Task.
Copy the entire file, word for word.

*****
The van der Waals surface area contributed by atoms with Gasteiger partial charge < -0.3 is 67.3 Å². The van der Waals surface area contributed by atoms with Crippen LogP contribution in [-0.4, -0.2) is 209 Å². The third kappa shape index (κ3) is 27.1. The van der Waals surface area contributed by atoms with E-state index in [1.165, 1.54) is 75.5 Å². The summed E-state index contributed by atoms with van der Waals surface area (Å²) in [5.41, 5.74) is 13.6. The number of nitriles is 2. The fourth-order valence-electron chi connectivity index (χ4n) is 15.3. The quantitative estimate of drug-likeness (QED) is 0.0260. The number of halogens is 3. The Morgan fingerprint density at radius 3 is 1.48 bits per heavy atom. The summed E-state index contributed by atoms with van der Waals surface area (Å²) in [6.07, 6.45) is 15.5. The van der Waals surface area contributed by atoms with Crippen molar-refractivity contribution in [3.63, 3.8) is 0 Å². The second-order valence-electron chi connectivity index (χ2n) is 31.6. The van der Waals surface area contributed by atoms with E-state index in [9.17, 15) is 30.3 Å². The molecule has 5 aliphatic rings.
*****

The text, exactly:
The van der Waals surface area contributed by atoms with Gasteiger partial charge < -0.3 is 67.3 Å². The van der Waals surface area contributed by atoms with Crippen LogP contribution in [-0.4, -0.2) is 209 Å². The third kappa shape index (κ3) is 27.1. The van der Waals surface area contributed by atoms with E-state index in [1.165, 1.54) is 75.5 Å². The summed E-state index contributed by atoms with van der Waals surface area (Å²) in [5.41, 5.74) is 13.6. The number of nitriles is 2. The fourth-order valence-electron chi connectivity index (χ4n) is 15.3. The quantitative estimate of drug-likeness (QED) is 0.0260. The number of halogens is 3. The Morgan fingerprint density at radius 3 is 1.48 bits per heavy atom. The summed E-state index contributed by atoms with van der Waals surface area (Å²) in [6.07, 6.45) is 15.5. The van der Waals surface area contributed by atoms with Crippen molar-refractivity contribution in [3.63, 3.8) is 0 Å². The second-order valence-electron chi connectivity index (χ2n) is 31.6. The van der Waals surface area contributed by atoms with E-state index in [9.17, 15) is 30.3 Å². The molecule has 5 aliphatic rings.